Do you want to control your Java apps from a user-friendly web application? Look no further than Tomcat. Find out how to easily install this powerful app server on Ubuntu Linux.
Apache Tomcat has been around for a while and continues to be one of the more popular app server and servlet containers available. This is an open source implementation of various technologies of the Jarkarta EE platform and can be used by anyone for free. Apache Tomcat provides session replication, clustering, and JMX-based server monitoring and control.
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If you are looking for a Java app server, Apache Tomcat is what you are looking for. I’m going to show you how easy it is to install Apache Tomcat on Ubuntu Server.
What you need to install Apache Tomcat
All you need for this installation is a running instance of Ubuntu Server 20.04 or 22.04 and a user with sudo privileges. That’s it: let’s get to work.
The first thing we need to do is install Java, specifically OpenJDK 11. To do that, log into your Ubuntu instance and issue the command:
sudo apt-get install openjdk-11-jdk -y
Once the installation is complete, verify it with the command:
You should see something like this in the output:
openjdk 11.0.17 2022-10-18
OpenJDK Runtime Environment (build 11.0.17+8-post-Ubuntu-1ubuntu222.04)
OpenJDK 64-Bit Server VM (build 11.0.17+8-post-Ubuntu-1ubuntu222.04, mixed mode, sharing)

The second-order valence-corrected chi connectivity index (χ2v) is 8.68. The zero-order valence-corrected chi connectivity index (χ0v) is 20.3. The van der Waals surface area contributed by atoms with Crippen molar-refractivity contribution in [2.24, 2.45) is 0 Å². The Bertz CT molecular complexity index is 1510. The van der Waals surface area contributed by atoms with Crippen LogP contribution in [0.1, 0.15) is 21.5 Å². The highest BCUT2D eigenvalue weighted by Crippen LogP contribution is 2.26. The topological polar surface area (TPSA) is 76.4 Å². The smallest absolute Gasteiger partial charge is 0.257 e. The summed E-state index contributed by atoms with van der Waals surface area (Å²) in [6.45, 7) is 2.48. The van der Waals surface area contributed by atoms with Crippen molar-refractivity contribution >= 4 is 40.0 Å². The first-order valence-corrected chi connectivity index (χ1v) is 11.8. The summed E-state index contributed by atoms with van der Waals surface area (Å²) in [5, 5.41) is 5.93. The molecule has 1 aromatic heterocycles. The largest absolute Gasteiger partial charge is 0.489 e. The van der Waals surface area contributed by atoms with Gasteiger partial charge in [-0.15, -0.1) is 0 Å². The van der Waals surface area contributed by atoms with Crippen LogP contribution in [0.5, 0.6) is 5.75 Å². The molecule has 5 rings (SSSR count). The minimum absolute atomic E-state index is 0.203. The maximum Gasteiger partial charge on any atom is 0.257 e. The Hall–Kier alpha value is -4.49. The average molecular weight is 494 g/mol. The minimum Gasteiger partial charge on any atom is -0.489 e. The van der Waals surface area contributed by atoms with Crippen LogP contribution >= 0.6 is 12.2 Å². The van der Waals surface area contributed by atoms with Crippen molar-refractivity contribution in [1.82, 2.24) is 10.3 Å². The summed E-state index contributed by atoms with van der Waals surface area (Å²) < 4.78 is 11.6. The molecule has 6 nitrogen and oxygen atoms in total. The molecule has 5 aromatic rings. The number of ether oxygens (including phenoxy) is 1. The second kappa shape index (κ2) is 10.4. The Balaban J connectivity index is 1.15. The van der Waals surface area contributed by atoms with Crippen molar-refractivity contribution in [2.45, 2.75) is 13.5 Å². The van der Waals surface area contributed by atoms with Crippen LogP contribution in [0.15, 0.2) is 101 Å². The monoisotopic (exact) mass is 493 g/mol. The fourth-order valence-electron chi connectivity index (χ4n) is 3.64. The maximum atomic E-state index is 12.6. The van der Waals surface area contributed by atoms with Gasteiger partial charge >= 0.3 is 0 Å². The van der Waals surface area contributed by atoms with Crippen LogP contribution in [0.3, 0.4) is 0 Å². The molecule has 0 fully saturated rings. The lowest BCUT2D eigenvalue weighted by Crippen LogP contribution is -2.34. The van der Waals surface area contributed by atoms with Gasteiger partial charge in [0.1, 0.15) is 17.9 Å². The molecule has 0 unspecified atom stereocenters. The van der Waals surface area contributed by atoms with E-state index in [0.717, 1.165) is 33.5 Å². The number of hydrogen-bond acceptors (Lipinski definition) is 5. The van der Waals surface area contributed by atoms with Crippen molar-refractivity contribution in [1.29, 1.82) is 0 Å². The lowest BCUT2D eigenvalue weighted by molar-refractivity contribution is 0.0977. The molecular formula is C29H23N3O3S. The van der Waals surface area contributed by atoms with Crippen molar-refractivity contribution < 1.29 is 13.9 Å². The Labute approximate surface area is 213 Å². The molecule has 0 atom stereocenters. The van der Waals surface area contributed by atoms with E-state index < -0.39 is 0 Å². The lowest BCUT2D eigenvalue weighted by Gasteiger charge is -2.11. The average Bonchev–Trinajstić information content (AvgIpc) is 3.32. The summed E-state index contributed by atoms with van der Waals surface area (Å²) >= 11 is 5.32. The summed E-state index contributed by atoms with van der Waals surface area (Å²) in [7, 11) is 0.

How to Install Apache Tomcat
Fortunately, a version of Apache Tomcat has been found in the standard repositories. You can find out exactly which version by issuing the command:
sudo apt-cache search tomcat
The output should show that version tomcat9 is available, which is what we’ll be installing. To install version 9 of Apache Tomcat, issue the command:
sudo apt-get install tomcat9 tomcat9-admin -y
You now want to open port 8080 in your firewall with the command:
sudo ufw allow from any to any port 8080 proto tcp
How to Configure Apache Tomcat
We now need to configure Apache Tomcat so that you can log in to the web GUI with the correct permissions to use the administrative tools. Open the configuration file with:
sudo nano /etc/tomcat9/tomcat-users.xml
In that file, you’ll see a section at the bottom that looks like this:
<user username="tomcat" password="<changeme>" roles="tomcat"/>
<user username="both" password="<changeme>" roles="tomcat,role1"/>
<user username="role1" password="<changeme>" roles="role1"/>
Change that section to this, where PASSWORD is a strong and unique password:
<user username="tomcat" password="PASSWORD" roles="manager-gui"/>
<user username="both" password="PASSWORD" roles="tomcat,role1"/>
<user username="role1" password="PASSWORD" roles="role1"/>
Save the file and close it.
Restart Apache Tomcat with:
sudo systemctl restart tomcat9
Access the web GUI
Open a web browser and point it to http://SERVER:8080/manager/html, where SERVER is the IP address or domain of the hosting server. You will be prompted for user credentials. Type tomcat for the username and password you created in the tomcat-users.xml file. Upon successful authentication, you will be greeted by the Tomcat Web Application Manager (Image A).
Everything is possible
With Apache Tomcat installed, the sky is the limit as to what you can do with your Java apps. By using this handy web-based GUI, you can easily start deploying your Java apps.
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